A Republican-led bill aimed at preventing pension fund managers from considering environmental, social and corporate governance (ESG) issues for investments cleared Congress, likely setting up the first veto of Joe Biden’s presidency.
John Tobin is professor of practice at Cornell’s SC Johnson College of Business, and a former Managing Director and Global Head of Sustainability at Credit Suisse. He says ESG remains good business for investors and bankers.
“The notion of socially responsible investing, or ESG investing, got started many decades ago with church leaders seeking to align their churches’ investments with their religious convictions, excluding gambling, alcohol, armaments, and other ‘sin stocks’.
“If ESG opponents wanted to stop any consideration of environmental or social issues in investments, they should have started a long time ago—that train has left the station. Today, executives at just about every major company consider and manage ESG issues—and to not do so would pose big reputational and litigation risks and endanger their social licenses to operate. Not evaluating and managing ESG is just no longer an option.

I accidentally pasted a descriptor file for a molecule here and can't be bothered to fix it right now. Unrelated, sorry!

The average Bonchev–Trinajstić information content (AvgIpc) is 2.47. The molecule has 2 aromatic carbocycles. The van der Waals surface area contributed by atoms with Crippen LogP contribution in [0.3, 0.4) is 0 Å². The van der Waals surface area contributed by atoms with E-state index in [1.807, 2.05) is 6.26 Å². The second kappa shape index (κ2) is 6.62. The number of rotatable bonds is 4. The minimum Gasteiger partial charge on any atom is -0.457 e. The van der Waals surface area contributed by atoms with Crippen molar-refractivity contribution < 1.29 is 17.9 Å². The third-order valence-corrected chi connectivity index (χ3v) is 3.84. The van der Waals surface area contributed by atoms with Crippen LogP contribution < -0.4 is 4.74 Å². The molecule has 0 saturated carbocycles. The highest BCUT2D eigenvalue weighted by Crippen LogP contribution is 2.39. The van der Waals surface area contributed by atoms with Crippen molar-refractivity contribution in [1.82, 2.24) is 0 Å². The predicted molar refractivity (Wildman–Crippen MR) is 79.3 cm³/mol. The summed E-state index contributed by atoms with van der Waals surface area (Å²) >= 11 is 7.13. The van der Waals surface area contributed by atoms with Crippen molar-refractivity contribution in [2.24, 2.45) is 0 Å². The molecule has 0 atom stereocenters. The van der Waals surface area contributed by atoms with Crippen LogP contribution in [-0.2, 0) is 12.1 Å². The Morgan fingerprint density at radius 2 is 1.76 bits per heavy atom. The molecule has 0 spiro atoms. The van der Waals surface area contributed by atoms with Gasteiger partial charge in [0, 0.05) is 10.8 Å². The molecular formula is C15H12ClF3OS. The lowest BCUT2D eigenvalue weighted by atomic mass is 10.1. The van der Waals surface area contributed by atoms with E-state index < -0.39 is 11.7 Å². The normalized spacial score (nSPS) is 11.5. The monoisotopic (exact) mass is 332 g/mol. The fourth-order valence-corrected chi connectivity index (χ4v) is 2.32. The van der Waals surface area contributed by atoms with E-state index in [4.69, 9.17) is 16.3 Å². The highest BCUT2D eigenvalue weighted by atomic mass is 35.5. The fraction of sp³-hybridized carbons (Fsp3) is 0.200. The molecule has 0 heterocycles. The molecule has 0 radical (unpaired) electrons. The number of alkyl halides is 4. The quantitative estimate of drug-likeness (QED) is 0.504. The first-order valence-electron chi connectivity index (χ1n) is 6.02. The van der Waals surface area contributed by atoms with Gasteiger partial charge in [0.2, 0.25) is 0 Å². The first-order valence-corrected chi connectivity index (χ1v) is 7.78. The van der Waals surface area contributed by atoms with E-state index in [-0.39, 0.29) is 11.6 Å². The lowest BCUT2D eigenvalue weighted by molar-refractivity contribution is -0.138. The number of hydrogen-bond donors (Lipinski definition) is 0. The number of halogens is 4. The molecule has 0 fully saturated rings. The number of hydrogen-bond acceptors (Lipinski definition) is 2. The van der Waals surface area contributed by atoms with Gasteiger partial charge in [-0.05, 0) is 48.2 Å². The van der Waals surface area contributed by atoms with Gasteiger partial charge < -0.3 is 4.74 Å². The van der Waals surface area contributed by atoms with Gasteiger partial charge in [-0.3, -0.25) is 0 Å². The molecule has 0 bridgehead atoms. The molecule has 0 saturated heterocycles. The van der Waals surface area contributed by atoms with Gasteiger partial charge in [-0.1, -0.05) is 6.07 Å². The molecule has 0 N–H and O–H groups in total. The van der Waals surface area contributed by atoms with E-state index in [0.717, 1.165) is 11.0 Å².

“Maximizing risk-adjusted returns on investment and protecting the environment are not mutually exclusive. Anyone suggesting that has apparently never heard of a company called Tesla.
“It is actually true that ESG investing can be risky and can hurt retirement assets—but this applies to all investments, not just ESG. There have always been good and bad investments, and this is why investment decisions should be made by investors and their financial advisors, rather than by industry lobbyists or politicians.”